This will be a huge marketing ploy. I did not know that there were non-krait S4 chips as well.
    Unsuspecting customers will be tricked by "dual core" and "snapdragon s4" and will be stuck with sub-par performance. Really sad/
    Reply
  • aegisofrime - Thursday, August 30, 2012 - link

    IMHO, people who know what a Snapdragon S4 is and what makes it good (the Krait architecture) will likely know to double-check when they check the price of this thing. Reply
  • yankeeDDL - Thursday, August 30, 2012 - link

    It puzzles me why HTC keeps forking phones that are so similar one another.
    I have the HTC sensation: a phone which has a slightly larger screen, slightly higher resolution and a dual-core Cortex A8 cpu, 768MG of ram ...
    Yes, Sensation was "high end" in May 2011, but this DesireX seems spec'd lower, and yet so close.
    Why not keep the Sensation in the product line and give better/faster support (like Jelly bean, Sense 4.0/4.1) instead of making a new phone so similar?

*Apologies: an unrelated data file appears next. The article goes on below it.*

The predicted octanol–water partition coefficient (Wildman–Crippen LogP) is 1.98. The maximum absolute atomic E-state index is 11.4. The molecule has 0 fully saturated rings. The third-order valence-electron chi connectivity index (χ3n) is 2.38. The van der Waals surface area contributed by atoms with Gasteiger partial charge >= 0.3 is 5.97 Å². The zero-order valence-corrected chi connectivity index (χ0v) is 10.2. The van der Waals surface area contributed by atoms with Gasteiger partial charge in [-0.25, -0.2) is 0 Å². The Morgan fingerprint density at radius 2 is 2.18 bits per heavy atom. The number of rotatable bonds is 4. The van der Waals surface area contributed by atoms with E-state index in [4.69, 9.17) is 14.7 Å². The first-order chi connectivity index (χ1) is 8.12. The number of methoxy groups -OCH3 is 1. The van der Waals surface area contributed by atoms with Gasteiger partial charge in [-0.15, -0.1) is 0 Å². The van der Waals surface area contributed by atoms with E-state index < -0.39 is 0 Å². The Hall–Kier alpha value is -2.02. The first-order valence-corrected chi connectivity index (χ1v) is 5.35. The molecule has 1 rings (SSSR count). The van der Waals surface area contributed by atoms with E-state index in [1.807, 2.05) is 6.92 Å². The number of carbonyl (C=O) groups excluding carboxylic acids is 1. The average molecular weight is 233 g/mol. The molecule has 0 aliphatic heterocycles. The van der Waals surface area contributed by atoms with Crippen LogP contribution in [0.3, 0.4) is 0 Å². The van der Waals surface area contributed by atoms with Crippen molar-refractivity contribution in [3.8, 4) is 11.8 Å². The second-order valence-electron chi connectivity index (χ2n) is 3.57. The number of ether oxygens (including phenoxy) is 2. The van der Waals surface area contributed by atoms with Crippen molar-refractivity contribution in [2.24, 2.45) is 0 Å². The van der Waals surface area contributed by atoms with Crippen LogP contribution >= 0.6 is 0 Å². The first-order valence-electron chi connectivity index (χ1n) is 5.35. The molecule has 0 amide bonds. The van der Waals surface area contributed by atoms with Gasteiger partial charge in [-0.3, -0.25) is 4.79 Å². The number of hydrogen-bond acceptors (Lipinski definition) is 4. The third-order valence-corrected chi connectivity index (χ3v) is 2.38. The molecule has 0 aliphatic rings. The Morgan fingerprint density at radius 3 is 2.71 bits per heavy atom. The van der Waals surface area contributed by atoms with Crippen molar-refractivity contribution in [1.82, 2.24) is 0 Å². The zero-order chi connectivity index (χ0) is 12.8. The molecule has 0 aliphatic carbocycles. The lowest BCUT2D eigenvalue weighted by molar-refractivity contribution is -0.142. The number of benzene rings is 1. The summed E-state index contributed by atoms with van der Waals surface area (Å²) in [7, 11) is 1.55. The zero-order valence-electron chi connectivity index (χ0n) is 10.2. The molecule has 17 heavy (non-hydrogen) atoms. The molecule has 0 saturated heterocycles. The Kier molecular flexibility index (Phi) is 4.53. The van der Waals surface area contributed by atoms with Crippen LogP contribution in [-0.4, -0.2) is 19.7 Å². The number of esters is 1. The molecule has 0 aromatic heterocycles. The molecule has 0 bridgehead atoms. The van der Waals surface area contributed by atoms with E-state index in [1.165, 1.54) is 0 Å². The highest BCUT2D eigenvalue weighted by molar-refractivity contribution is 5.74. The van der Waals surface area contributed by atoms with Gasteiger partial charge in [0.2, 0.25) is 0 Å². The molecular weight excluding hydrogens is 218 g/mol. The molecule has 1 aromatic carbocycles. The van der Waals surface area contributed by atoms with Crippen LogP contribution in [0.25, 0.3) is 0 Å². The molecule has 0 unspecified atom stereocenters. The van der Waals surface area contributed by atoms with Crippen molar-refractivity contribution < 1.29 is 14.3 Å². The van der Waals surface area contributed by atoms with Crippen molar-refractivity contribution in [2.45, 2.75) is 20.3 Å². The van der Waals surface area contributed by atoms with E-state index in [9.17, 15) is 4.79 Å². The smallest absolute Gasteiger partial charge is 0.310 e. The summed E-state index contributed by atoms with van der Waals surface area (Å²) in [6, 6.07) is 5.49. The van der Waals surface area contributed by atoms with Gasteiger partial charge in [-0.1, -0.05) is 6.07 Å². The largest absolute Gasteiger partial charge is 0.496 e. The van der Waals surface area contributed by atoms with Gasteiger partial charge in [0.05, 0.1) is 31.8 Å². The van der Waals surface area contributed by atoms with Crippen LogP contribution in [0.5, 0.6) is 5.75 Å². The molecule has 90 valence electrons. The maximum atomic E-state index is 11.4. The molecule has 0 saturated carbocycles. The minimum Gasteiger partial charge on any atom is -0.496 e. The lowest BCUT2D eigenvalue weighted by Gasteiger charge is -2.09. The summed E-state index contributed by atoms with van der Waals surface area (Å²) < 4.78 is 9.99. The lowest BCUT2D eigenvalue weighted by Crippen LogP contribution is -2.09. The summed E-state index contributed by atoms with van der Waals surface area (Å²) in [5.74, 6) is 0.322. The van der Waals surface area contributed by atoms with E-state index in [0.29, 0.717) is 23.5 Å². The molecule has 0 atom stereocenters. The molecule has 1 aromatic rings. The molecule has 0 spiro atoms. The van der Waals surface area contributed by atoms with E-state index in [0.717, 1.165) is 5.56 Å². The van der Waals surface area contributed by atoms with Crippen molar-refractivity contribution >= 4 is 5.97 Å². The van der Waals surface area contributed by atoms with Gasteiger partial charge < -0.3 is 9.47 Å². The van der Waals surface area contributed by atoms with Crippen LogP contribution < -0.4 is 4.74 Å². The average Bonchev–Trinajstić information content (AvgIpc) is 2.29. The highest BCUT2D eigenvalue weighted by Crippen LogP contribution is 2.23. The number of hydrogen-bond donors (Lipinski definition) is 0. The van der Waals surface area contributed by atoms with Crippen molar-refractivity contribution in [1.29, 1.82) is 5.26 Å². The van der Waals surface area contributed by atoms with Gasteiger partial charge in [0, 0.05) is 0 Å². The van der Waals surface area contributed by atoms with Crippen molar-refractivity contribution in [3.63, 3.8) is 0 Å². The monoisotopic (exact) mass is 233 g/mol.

I don't like Apple's one-size-fits-all strategy, but 4~5 well designed products, ranging from small to large screens, should cover the vast majority of customers: no?
    Reply
  • powerarmour - Thursday, August 30, 2012 - link

    There's no money to be made in free updates though unfortunately :P

    Why update an old phone to a similar level of performance to a newer one, when you can sell somebody a new phone...

    That's basically why I stick to the Google Nexus's (Nexi?)
    Reply
  • yankeeDDL - Thursday, August 30, 2012 - link

    You know, there's a certain company that sells only 1 type of phone and is making boatloads of money with it.
    It's true that you make money with free SW updates, but you make even less money if your products are all "blah", look about the same, and if the phone you released 15 months ago is "better" than the one you are releasing today.

    Not to mention cost of support: hoping that my sensation will be supported still a few years down the road, now HTC is "stuck" having to support two nearly identical phones, which happen to be quite similar to many other already around (Rezound, EVO, ...).
    They should one small size (like the Wildfire, only with enough memory to be usable), a mid range with 3.7" screen, a high end with 4.3" screen and the top of the line with whatever screen size can fit 720p.
    Update each line every 2 years with more memory, storage. power and maybe higher resolution, and guarantee at least a couple of Android revs.